Despite having only 1.6 percent of the world’s forested area, the Nordic countries account for 13 percent of the world’s wood pulp production, 15 percent of sawn timber exports, and 18 percent of exported paper and paper products. Within Europe, 30 percent of total sawn softwood timber comes from the Nordic countries, according to a new report published by SamNordisk Skogforskning/Nordic Forest Research (SNS).
Despite the limited domestic demand for forest products in the Nordic countries, the region has a world-class forest industry, which has played a significant role in its wealth-building. The total forest area of all five countries is only 1.6 percent of the global forest area. Still, the paper and lumber exports account for 18 percent and 15 percent, respectively, of the two products international trade.
The Nordic forest is a significant player in the combat against climate change, both as a provider of substitutes to fossil products and as a carbon sink through its growing stock. Besides, forests are home to thousands of species, some unique to the region, and they also constitute an appreciated recreation area for people.
These are some of the findings of the inaugural report titled “Nordic Forest Statistics 2020 Resources, industry, trade, conservation and climate” which contains data on forest resources, industrial production, trade, raw material prices, the environment, and climate benefits. presents selected statistics of forest resources, the forest industry, forest products trade, conservation, and forest-related climate impact from all the Nordic countries.
Part of these statistics, country by country, can be found in databases and official reports from, for instance, the EU and FAO. However, data from these sources is not always up to date, sometimes not harmonized, and not readily available, or has not been asked for.
Nordic Forest Research (SNS) decided to support this data compilation as a pilot study of what data is most in-demand and what statistics are available. The assignment went to consultants Mats Hannerz, Silvinformation, and Håkan Ekström, Wood Resources International (WRI) who together have reviewed and processed different statistical sources for the report’s contents.
We have needed this report for a long time. When we talk about the importance of Nordic forests in Europe and the world, it is highly valuable that we can support what we say with numbers, said Jonas Rönnberg, head of the SNS secretariat.
The current report presents up-to-date statistics as possible for forest resources, employment, forest industry, trade and prices, conservation, and climate mitigation. The aim is to support decision-makers, researchers, and media with comparable and quality-checked statistics, and present them in a format, which is easy to use in reports or presentations.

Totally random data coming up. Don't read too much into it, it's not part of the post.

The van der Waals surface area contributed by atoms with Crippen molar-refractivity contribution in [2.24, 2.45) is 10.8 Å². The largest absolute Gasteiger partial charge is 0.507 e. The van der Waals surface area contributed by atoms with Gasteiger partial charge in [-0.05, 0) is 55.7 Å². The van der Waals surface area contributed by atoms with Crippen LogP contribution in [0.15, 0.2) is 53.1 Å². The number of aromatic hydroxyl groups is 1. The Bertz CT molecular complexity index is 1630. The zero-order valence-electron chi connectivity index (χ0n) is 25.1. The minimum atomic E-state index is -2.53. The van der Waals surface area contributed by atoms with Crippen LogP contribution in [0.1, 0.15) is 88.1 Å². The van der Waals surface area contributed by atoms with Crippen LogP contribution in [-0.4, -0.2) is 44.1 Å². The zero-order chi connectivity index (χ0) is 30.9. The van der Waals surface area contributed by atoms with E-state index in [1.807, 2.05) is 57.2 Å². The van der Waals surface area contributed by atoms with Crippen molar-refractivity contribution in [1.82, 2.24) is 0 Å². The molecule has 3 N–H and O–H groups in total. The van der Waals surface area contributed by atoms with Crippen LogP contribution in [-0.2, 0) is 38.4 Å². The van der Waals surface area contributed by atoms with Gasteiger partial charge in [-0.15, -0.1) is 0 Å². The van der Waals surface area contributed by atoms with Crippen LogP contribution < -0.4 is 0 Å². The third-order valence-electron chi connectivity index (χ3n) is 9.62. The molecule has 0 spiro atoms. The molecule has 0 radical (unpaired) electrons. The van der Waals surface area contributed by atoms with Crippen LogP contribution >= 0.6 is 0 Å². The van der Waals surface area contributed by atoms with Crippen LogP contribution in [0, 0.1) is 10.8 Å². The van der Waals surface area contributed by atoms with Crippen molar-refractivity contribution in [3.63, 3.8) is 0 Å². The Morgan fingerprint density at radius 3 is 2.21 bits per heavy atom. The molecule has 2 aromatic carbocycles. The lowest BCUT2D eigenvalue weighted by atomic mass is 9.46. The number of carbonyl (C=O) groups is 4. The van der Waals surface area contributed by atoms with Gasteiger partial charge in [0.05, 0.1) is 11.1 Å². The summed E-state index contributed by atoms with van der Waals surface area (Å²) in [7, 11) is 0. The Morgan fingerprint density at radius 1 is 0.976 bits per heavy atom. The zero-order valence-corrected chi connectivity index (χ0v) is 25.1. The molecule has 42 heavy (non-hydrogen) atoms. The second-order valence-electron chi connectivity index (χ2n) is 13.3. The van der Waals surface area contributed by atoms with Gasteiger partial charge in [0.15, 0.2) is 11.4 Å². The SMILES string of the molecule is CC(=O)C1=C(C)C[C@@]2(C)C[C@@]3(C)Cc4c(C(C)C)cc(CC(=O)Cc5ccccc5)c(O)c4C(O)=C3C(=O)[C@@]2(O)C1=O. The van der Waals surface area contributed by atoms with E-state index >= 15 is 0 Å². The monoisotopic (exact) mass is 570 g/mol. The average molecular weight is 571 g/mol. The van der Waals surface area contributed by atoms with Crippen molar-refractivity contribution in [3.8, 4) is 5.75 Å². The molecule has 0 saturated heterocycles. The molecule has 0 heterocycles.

WRI has been working for decades on global and regional forest analyses, which require statistical data in their own right.
Exports, imports, and prices can quickly rise or fall, and it is important to have the most up-to-date figures possible. Therefore, much of our data is current through 2019 or even 2020, said Håkan Ekström.
Growing forests are also of great importance for carbon dioxide (CO2) sequestration. Reports to the UN Climate Secretariat UNFCCC are important to show how emissions change over time and how they are balanced by carbon that is sequestered in forests and wood products.
In the same way, reports to the International Union for Conservation of Nature (IUCN) on protected areas are important to see how countries live up to the Aichi target that 17 percent of the Earth’s land and water surface should be set aside for biodiversity and ecosystem services.
Here, Denmark, Iceland, and Norway have exceeded the target, while Finland and Sweden have some way to go. However, Finland and Sweden lead Europe in terms of area of strictly protected forest.
We hope that the report will be discussed and that there is a demand for an annual update. There may be other issues that need to be addressed, but about which it is currently tricky to find data that is harmonized among countries. These include gender equality, labour availability, outdoor activities, and other aspects of the multiple uses of forests, said Mats Hannerz.